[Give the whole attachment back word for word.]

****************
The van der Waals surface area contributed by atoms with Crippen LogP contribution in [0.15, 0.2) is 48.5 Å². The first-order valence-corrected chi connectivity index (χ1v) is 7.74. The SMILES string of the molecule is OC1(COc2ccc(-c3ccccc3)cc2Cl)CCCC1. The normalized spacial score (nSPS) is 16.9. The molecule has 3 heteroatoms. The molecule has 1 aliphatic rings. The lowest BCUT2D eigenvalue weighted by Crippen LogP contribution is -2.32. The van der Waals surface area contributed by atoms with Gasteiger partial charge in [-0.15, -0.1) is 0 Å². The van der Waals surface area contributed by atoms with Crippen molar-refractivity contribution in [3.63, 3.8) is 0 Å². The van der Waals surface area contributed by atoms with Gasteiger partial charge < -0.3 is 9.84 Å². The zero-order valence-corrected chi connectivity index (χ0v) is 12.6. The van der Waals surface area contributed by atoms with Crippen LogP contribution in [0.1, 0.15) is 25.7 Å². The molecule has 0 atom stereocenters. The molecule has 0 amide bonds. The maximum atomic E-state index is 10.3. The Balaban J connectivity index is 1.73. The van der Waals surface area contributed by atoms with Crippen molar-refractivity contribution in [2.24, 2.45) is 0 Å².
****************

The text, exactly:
The van der Waals surface area contributed by atoms with Crippen LogP contribution in [0.15, 0.2) is 48.5 Å². The first-order valence-corrected chi connectivity index (χ1v) is 7.74. The SMILES string of the molecule is OC1(COc2ccc(-c3ccccc3)cc2Cl)CCCC1. The normalized spacial score (nSPS) is 16.9. The molecule has 3 heteroatoms. The molecule has 1 aliphatic rings. The lowest BCUT2D eigenvalue weighted by Crippen LogP contribution is -2.32. The van der Waals surface area contributed by atoms with Gasteiger partial charge in [-0.15, -0.1) is 0 Å². The van der Waals surface area contributed by atoms with Crippen molar-refractivity contribution in [3.63, 3.8) is 0 Å². The van der Waals surface area contributed by atoms with Gasteiger partial charge < -0.3 is 9.84 Å². The zero-order valence-corrected chi connectivity index (χ0v) is 12.6. The van der Waals surface area contributed by atoms with Crippen LogP contribution in [0.1, 0.15) is 25.7 Å². The molecule has 0 atom stereocenters. The molecule has 0 amide bonds. The maximum atomic E-state index is 10.3. The Balaban J connectivity index is 1.73. The van der Waals surface area contributed by atoms with Crippen molar-refractivity contribution in [2.24, 2.45) is 0 Å².